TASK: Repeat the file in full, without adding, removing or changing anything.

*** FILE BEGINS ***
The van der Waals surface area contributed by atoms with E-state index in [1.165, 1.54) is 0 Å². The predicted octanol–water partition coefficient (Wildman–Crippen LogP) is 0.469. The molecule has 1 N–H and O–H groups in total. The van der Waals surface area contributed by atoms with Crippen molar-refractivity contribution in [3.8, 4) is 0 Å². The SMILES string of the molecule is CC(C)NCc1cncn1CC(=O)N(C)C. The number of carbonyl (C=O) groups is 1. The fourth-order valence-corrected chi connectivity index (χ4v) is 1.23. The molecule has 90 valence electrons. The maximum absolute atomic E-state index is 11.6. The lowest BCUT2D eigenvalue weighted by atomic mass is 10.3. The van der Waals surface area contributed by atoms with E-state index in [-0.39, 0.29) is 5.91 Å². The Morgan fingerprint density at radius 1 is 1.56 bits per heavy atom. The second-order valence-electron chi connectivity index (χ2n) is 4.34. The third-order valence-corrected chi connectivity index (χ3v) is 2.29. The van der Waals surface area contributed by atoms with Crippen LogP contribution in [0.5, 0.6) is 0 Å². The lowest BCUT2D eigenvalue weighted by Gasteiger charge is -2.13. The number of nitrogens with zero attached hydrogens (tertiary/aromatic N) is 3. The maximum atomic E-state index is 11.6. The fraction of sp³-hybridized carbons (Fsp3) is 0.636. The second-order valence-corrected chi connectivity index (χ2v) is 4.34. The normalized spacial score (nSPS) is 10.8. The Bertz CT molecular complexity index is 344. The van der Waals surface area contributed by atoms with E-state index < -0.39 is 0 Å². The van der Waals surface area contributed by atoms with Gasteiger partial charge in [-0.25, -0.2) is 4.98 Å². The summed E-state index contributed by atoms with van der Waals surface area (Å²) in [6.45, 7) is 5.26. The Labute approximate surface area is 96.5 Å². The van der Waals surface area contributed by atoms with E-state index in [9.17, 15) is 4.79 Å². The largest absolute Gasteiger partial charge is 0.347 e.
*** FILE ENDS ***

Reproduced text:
The van der Waals surface area contributed by atoms with E-state index in [1.165, 1.54) is 0 Å². The predicted octanol–water partition coefficient (Wildman–Crippen LogP) is 0.469. The molecule has 1 N–H and O–H groups in total. The van der Waals surface area contributed by atoms with Crippen molar-refractivity contribution in [3.8, 4) is 0 Å². The SMILES string of the molecule is CC(C)NCc1cncn1CC(=O)N(C)C. The number of carbonyl (C=O) groups is 1. The fourth-order valence-corrected chi connectivity index (χ4v) is 1.23. The molecule has 90 valence electrons. The maximum absolute atomic E-state index is 11.6. The lowest BCUT2D eigenvalue weighted by atomic mass is 10.3. The van der Waals surface area contributed by atoms with E-state index in [-0.39, 0.29) is 5.91 Å². The Morgan fingerprint density at radius 1 is 1.56 bits per heavy atom. The second-order valence-electron chi connectivity index (χ2n) is 4.34. The third-order valence-corrected chi connectivity index (χ3v) is 2.29. The van der Waals surface area contributed by atoms with Crippen LogP contribution in [0.5, 0.6) is 0 Å². The lowest BCUT2D eigenvalue weighted by Gasteiger charge is -2.13. The number of nitrogens with zero attached hydrogens (tertiary/aromatic N) is 3. The maximum atomic E-state index is 11.6. The fraction of sp³-hybridized carbons (Fsp3) is 0.636. The second-order valence-corrected chi connectivity index (χ2v) is 4.34. The normalized spacial score (nSPS) is 10.8. The Bertz CT molecular complexity index is 344. The van der Waals surface area contributed by atoms with E-state index < -0.39 is 0 Å². The van der Waals surface area contributed by atoms with Gasteiger partial charge in [-0.25, -0.2) is 4.98 Å². The summed E-state index contributed by atoms with van der Waals surface area (Å²) in [6.45, 7) is 5.26. The Labute approximate surface area is 96.5 Å². The van der Waals surface area contributed by atoms with E-state index in [9.17, 15) is 4.79 Å². The largest absolute Gasteiger partial charge is 0.347 e.